At this point it becomes important to assess how people perceive the effects of population growth on the economy and how they assess the contribution of migration to population growth. Immigration has over the years become a more important element of national population growth and considering the mixed feelings with respect to immigrants this element may affect their judgement. In our study we focus on the effects for the local and national economy and we test for differences across the supporters of either a population decline or a population increase with those citizens who favour the status quo. Two results stand out:
- Supporters of population growth are the ones who think the material, direct consequences of decline (higher taxes, fewer public amenities, lower economic growth) are real and also weigh them at a higher rate than the supporters of a population decline, who are not bothered as much by these direct consequences. The latter group gives more weight to the externalities of population decline (better environment and space, less pollution, congestion effects) than the supporters of population growth.
- Close inspection of the group supporting a decrease in the population reveals an odd political feature, as the supporters of a population decline are found at the extremes of the political spectrum. On the one hand, proponents of lower population numbers can be found among those who oppose international migration, and such supporters can be found mainly among right-wing voters. On the other hand, we alsofind proponents of population decline among people who are concerned about global warming and the preservation of open space and nature at the national level, and they can usually be found among left-wing voters. In short, supporting population decline makes for strange bedfellows.
The bottom line of this story is that population decline is certainly not always met with fear – it is even welcomed by some. It appears that citizens have a far more nuanced assessment of population decline than was previously believed. Our study (see for more details Van Dalen and Henkens 2011) suggests that people are well aware of the potential economic disadvantages of population decline, but they can also see the potential nonmaterial benefits of population reductions. In that respect, local and national governments might learn an important lesson from their own citizens and view population decline in a balanced manner.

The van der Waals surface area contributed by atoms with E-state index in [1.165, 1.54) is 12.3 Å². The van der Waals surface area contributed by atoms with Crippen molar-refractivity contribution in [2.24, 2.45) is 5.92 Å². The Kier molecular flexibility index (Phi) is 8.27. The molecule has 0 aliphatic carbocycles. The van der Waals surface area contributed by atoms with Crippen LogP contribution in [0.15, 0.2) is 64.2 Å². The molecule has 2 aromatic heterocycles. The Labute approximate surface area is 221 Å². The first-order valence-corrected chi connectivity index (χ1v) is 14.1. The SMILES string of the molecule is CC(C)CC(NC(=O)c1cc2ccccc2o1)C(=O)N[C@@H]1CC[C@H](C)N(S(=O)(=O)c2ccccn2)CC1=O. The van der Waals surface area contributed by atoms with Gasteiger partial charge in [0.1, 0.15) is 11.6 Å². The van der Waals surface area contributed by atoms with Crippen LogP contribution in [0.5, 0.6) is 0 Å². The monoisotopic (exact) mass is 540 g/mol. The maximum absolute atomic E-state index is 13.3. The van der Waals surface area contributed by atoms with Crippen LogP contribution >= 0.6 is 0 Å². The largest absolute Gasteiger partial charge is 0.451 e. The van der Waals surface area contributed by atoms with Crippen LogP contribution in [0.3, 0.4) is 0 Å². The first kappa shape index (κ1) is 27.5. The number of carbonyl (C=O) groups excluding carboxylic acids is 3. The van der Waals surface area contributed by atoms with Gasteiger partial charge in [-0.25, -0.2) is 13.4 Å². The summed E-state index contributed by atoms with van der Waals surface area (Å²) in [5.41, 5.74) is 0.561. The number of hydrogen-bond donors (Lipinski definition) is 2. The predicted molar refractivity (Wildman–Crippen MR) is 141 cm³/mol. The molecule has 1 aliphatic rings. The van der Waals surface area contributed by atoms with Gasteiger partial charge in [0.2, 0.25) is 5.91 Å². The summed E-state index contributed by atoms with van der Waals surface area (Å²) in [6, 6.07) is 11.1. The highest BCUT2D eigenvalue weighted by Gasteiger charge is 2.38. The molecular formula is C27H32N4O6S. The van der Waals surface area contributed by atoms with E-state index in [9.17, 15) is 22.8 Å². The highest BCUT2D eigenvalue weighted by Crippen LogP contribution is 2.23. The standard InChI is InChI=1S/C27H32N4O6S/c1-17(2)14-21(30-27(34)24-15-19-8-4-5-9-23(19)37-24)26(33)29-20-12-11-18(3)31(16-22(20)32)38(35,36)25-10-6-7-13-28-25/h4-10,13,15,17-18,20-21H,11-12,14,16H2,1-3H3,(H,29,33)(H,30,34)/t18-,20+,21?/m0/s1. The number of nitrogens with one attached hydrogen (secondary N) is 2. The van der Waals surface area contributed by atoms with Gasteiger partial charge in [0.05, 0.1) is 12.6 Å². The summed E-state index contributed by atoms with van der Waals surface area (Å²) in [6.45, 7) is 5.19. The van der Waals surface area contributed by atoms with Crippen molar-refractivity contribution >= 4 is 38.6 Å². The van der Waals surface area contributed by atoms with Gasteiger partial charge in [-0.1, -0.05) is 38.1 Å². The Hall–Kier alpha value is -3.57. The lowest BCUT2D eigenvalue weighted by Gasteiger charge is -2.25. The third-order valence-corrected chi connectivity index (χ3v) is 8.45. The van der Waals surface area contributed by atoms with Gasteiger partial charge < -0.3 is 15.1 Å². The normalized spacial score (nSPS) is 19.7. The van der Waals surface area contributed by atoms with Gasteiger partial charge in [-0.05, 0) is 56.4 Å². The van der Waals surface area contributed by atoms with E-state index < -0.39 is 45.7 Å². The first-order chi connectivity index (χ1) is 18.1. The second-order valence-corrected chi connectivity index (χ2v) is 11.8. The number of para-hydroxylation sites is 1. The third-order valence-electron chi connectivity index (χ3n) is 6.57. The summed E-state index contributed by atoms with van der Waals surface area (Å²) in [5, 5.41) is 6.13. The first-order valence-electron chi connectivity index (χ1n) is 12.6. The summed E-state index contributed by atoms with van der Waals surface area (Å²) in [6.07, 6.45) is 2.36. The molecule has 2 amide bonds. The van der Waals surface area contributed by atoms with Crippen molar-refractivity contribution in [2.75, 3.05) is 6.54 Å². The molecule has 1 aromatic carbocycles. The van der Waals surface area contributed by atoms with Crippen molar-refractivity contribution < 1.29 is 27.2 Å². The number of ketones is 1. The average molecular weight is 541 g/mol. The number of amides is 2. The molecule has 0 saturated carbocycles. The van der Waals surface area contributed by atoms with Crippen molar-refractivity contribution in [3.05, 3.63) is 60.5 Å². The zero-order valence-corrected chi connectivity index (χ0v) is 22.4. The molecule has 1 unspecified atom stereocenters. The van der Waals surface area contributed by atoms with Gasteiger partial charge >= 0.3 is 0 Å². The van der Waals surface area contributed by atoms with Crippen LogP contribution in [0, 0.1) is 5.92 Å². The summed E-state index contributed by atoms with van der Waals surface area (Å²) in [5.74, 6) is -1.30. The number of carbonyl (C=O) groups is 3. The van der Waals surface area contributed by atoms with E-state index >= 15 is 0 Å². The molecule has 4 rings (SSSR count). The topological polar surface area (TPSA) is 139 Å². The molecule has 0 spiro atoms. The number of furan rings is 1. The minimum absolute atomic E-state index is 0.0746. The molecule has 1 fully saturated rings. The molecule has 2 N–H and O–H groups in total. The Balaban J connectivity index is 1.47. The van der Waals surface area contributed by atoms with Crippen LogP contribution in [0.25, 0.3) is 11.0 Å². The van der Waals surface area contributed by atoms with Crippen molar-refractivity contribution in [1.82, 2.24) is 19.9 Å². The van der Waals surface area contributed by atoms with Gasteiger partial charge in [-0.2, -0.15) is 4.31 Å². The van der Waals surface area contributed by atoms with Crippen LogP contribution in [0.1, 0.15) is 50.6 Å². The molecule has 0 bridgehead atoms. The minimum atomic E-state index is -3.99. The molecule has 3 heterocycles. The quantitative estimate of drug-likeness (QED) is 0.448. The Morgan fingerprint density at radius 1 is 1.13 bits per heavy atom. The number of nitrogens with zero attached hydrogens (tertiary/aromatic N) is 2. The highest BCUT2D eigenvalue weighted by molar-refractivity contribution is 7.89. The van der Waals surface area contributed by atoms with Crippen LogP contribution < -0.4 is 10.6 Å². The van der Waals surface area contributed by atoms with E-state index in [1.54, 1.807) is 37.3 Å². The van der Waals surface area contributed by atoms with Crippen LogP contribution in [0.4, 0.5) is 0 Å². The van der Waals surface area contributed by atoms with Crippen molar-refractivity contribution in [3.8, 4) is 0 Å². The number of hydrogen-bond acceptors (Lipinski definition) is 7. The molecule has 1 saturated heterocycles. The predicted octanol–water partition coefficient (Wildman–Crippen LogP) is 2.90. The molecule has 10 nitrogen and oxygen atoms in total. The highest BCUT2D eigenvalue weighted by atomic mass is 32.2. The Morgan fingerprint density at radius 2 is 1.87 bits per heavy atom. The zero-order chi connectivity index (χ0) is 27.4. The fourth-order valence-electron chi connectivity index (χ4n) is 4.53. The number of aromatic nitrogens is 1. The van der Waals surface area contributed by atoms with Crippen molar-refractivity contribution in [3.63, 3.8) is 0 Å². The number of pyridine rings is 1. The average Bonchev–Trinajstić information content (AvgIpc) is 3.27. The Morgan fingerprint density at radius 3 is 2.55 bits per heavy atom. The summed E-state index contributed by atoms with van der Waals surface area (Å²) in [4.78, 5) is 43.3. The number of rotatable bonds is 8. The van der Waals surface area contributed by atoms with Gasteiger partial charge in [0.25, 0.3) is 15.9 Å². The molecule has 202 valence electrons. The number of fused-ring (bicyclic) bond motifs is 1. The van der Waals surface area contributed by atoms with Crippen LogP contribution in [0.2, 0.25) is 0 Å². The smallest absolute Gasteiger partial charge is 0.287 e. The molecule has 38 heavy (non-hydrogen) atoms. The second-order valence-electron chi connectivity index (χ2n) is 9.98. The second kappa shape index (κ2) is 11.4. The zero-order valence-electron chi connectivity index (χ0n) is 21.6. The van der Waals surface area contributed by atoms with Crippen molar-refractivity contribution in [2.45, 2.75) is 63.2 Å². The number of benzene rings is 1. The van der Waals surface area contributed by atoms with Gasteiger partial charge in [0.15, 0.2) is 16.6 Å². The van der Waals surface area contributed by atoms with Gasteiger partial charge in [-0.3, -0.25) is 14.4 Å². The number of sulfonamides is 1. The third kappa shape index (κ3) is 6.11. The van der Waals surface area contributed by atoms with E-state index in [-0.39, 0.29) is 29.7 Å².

In addition to the material and nonmaterial driving forces, it appears that the attitude toward immigrants is a very strong determinant of preferences at the local and national levels. The arrival of new immigrants seems to generate a stronger fear factor than the prospect of population decline. The more people perceive immigration to be a disruptive force in society, the less they are in favour of a population increase or – the reverse – the more they favour population decline.
Geys, Benny, Friedrich Heinemann, Alexander Kalb (2007), “Population shrinking and the future of European municipalities”, VoxEU.org, 19 December.
Keynes, JM (1937), “Some Economic Consequences of a Declining Population”, Eugenics Review, 29:13-17.
Van Dalen, HP and K Henkens (2007), “Longing for the Good Life: Understanding Emigration from a High-Income Country”, Population and Development Review, 33: 37-65.
Van Dalen, HP and K Henkens (2008), “Exit, Voice and Loyalty in the Netherlands”, October 6, 2008, Vox – Research-based policy analysis and commentary from leading economists.
Van Dalen, HP and K Henkens (2011), “Who Fears and Who Welcomes Population Decline?”, Demographic Research, 25(13):437-464.
Teitelbaum, MS, and JM Winter (1985), The Fear of Population Decline, Academic Press.
Wicksell, K (1914), “Can A Country Become Underpopulated?”, Ekonomisk Tidskrift, 16:195-208, translated and reprinted in Population and Development Review 2008, 34: 347-355.